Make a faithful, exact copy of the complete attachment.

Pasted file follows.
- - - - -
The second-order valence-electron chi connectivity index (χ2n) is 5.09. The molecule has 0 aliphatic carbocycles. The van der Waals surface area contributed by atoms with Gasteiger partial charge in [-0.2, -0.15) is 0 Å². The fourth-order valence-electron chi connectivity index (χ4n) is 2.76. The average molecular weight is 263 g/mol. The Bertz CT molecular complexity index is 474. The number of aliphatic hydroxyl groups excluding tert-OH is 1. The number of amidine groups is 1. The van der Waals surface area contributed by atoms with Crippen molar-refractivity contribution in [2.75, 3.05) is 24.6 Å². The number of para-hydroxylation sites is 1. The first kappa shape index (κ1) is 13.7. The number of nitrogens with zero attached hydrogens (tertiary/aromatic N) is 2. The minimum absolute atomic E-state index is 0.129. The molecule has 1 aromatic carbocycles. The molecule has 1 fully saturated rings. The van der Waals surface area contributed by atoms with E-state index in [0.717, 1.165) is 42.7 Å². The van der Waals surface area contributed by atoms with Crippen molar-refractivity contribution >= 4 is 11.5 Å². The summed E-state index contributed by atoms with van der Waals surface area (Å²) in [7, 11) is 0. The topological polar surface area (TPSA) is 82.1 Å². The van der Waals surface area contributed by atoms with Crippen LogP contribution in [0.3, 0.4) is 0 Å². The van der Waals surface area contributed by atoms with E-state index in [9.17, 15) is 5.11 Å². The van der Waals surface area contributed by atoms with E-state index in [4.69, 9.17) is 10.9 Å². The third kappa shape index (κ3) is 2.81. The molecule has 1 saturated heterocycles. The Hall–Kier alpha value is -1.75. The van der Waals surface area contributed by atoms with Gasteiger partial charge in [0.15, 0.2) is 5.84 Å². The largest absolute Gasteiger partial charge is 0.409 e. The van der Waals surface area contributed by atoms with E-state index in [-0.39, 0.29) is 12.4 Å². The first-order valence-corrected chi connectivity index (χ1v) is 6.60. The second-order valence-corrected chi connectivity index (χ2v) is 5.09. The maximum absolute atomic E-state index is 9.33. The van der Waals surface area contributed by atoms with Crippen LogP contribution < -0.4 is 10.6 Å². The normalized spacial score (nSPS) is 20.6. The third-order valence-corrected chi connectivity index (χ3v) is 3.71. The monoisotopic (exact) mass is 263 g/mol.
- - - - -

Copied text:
The second-order valence-electron chi connectivity index (χ2n) is 5.09. The molecule has 0 aliphatic carbocycles. The van der Waals surface area contributed by atoms with Gasteiger partial charge in [-0.2, -0.15) is 0 Å². The fourth-order valence-electron chi connectivity index (χ4n) is 2.76. The average molecular weight is 263 g/mol. The Bertz CT molecular complexity index is 474. The number of aliphatic hydroxyl groups excluding tert-OH is 1. The number of amidine groups is 1. The van der Waals surface area contributed by atoms with Crippen molar-refractivity contribution in [2.75, 3.05) is 24.6 Å². The number of para-hydroxylation sites is 1. The first kappa shape index (κ1) is 13.7. The number of nitrogens with zero attached hydrogens (tertiary/aromatic N) is 2. The minimum absolute atomic E-state index is 0.129. The molecule has 1 aromatic carbocycles. The molecule has 1 fully saturated rings. The van der Waals surface area contributed by atoms with E-state index in [0.717, 1.165) is 42.7 Å². The van der Waals surface area contributed by atoms with Crippen molar-refractivity contribution >= 4 is 11.5 Å². The summed E-state index contributed by atoms with van der Waals surface area (Å²) in [7, 11) is 0. The topological polar surface area (TPSA) is 82.1 Å². The van der Waals surface area contributed by atoms with Crippen LogP contribution in [0.3, 0.4) is 0 Å². The van der Waals surface area contributed by atoms with E-state index in [9.17, 15) is 5.11 Å². The van der Waals surface area contributed by atoms with E-state index in [4.69, 9.17) is 10.9 Å². The third kappa shape index (κ3) is 2.81. The molecule has 1 saturated heterocycles. The Hall–Kier alpha value is -1.75. The van der Waals surface area contributed by atoms with Gasteiger partial charge in [0.15, 0.2) is 5.84 Å². The largest absolute Gasteiger partial charge is 0.409 e. The van der Waals surface area contributed by atoms with E-state index in [-0.39, 0.29) is 12.4 Å². The first-order valence-corrected chi connectivity index (χ1v) is 6.60. The second-order valence-corrected chi connectivity index (χ2v) is 5.09. The maximum absolute atomic E-state index is 9.33. The van der Waals surface area contributed by atoms with Crippen LogP contribution < -0.4 is 10.6 Å². The normalized spacial score (nSPS) is 20.6. The third-order valence-corrected chi connectivity index (χ3v) is 3.71. The monoisotopic (exact) mass is 263 g/mol.